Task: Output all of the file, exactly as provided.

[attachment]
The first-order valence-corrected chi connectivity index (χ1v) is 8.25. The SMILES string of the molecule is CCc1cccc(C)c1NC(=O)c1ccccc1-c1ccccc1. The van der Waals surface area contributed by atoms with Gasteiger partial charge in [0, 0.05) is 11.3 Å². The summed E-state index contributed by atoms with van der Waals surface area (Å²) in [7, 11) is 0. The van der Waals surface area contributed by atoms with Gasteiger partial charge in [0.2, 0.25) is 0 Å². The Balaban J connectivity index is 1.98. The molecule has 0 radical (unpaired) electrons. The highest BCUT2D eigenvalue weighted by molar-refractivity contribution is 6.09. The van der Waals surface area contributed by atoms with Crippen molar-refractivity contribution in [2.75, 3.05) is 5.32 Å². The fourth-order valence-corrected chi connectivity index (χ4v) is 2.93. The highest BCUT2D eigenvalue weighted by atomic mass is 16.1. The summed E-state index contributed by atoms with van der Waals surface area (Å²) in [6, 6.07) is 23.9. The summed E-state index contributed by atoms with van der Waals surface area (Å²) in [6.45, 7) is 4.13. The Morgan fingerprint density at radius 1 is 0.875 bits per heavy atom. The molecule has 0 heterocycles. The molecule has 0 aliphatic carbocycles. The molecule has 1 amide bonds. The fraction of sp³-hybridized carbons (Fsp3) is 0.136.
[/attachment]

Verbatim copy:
The first-order valence-corrected chi connectivity index (χ1v) is 8.25. The SMILES string of the molecule is CCc1cccc(C)c1NC(=O)c1ccccc1-c1ccccc1. The van der Waals surface area contributed by atoms with Gasteiger partial charge in [0, 0.05) is 11.3 Å². The summed E-state index contributed by atoms with van der Waals surface area (Å²) in [7, 11) is 0. The van der Waals surface area contributed by atoms with Gasteiger partial charge in [0.2, 0.25) is 0 Å². The Balaban J connectivity index is 1.98. The molecule has 0 radical (unpaired) electrons. The highest BCUT2D eigenvalue weighted by molar-refractivity contribution is 6.09. The van der Waals surface area contributed by atoms with Crippen molar-refractivity contribution in [2.75, 3.05) is 5.32 Å². The fourth-order valence-corrected chi connectivity index (χ4v) is 2.93. The highest BCUT2D eigenvalue weighted by atomic mass is 16.1. The summed E-state index contributed by atoms with van der Waals surface area (Å²) in [6, 6.07) is 23.9. The summed E-state index contributed by atoms with van der Waals surface area (Å²) in [6.45, 7) is 4.13. The Morgan fingerprint density at radius 1 is 0.875 bits per heavy atom. The molecule has 0 heterocycles. The molecule has 0 aliphatic carbocycles. The molecule has 1 amide bonds. The fraction of sp³-hybridized carbons (Fsp3) is 0.136.